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House on hold

I think I have figured out what drove Christopher Columbus, or for that matter most other daring explorers, to take off to distant lands unmindful of the extreme dangers involved in their exercise: They must have just ordered refurbishing of their homes. For, home-repair is an exercise guaranteed to push even reasonable men to run off from their family to far-flung places, sometimes in the fond hope of never returning.

This week, I was in such a state.

But it all started in the aftermath of the rains, when the walls had become all damp, the paint had begun to peel off and there was a constant musty feel, almost making us feel that we were living inside a government office except the fact we had a functioning toilet and we didn’t like to sleep in our chairs,  I, like a fool, asked my wife whether we must have some workers attend to the walls.

Till that moment, my policy towards home-repair situation was mostly based on successive Indian governments’ approach to terrorism in Punjab. Remember how the Punjab problem of the 80s was solved? Terrorists were demanding a separate Khalistan, and to drive home their idea they were killing people by the dozens almost on an hourly basis. But the government of the day was equal to the occasion as it went about its essential business of doing not much of anything. Eventually it came to a situation where the impassioned Punjabis simply got bored with the killings that they forsook arms and went into the even more dangerous line of rap singing. There is also another way to tackle problems: Take a problem, make it more complicated, make it more messy, make it a totally different, humungous problem that the original problem becomes insignificant and hence deemed solved. HR departments specialize in this approach.

Sorry for the digression, the thing is that we should have just ignored the wall situation at my house, and I am sure at some point the paint would have stopped coming off. But we chose to call a painter to have a look at it. He came, saw and like all painters said that we needed to rope in a mason. And so we got him on board, and he arrived and told us — again like all masons — that we have to bring in a carpenter. The carpenter guy, needless to say, wanted an electrician along, who luckily happened to be a plumber too, so he didn’t suggest any more inclusions. But if he had said that we have to rush in, I don’t know, an origamist, we would have doubtless gone for him also without asking ‘why’. Because when pushed into home-repair situations, we home-owners just lose our thinking faculty.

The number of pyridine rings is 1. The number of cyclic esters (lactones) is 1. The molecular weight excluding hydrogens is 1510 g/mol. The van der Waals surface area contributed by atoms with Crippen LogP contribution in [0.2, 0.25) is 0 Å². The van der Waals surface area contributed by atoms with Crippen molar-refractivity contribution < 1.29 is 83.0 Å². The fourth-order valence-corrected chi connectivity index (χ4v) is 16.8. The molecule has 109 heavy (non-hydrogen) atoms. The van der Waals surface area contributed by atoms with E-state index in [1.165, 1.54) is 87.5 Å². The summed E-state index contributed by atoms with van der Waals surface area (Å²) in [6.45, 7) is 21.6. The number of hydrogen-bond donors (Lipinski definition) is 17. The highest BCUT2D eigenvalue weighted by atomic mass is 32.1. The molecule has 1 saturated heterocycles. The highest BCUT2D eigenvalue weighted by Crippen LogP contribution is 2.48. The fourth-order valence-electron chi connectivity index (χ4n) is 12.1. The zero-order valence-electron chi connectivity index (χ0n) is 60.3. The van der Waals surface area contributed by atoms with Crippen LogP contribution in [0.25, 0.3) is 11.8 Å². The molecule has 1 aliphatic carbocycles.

Anyway, after chalking out a well-thought-out plan, the four well-trained professionals got down to work in all earnestness, thanks to which, I am happy to report here, my house from being a creaking, frayed-at-the-seams structure quickly transformed into a completely unlivable quarters filled with debris and dust.  Especially dust, it was so much and so dense that at one particular high-point we more or less ran the risk of Delhi’s Odd-Even formula auto-kicking itself into effect inside our house.

When I told the workers that I have never encountered so much dust and dirt, one of them calmly moved aside one of the sofas and pointed down, where there was dirt, which with proper filters could have been passed off on Instagram as a dark hillock worthy of several ‘likes’, piled up in casual profusion. ‘It is amidst this you were living all along,’ he said wryly. We clean the rooms every morning, I protested. ‘Dust accumulates every second,’ he dead-panned.

Don’t laugh. I am  sure your house is equally dirty. It is better we all accept the simple reality that the world we live in is teeming with pollutants, bulk of which are stationed, probably in the form of AAP workers, over Delhi, while the rest of the dust are collectively holed up behind the sofas, chairs and bureaus in our homes.

And so it has been going for the last one week, the house is a total mess with workers all over the place, our furniture covered with a liftetime of dust and filth. I surely wanted to escape to some distant continent, but after all the repairs, the money with me would have barely taken to me to the airport, or in this time of surge-prices, just to the foot of the Kathipara flyover.

Amidst all this brouhaha, two truths on home-care struck me:  If you don’t regularly attend to problems, your house will become a run-down structure sooner or later. If  you regularly attend to problems, your house will still become a run-down structure sooner or later.

This writing on the wall is always clear. Just that we don’t read it probably because the paint had come off it.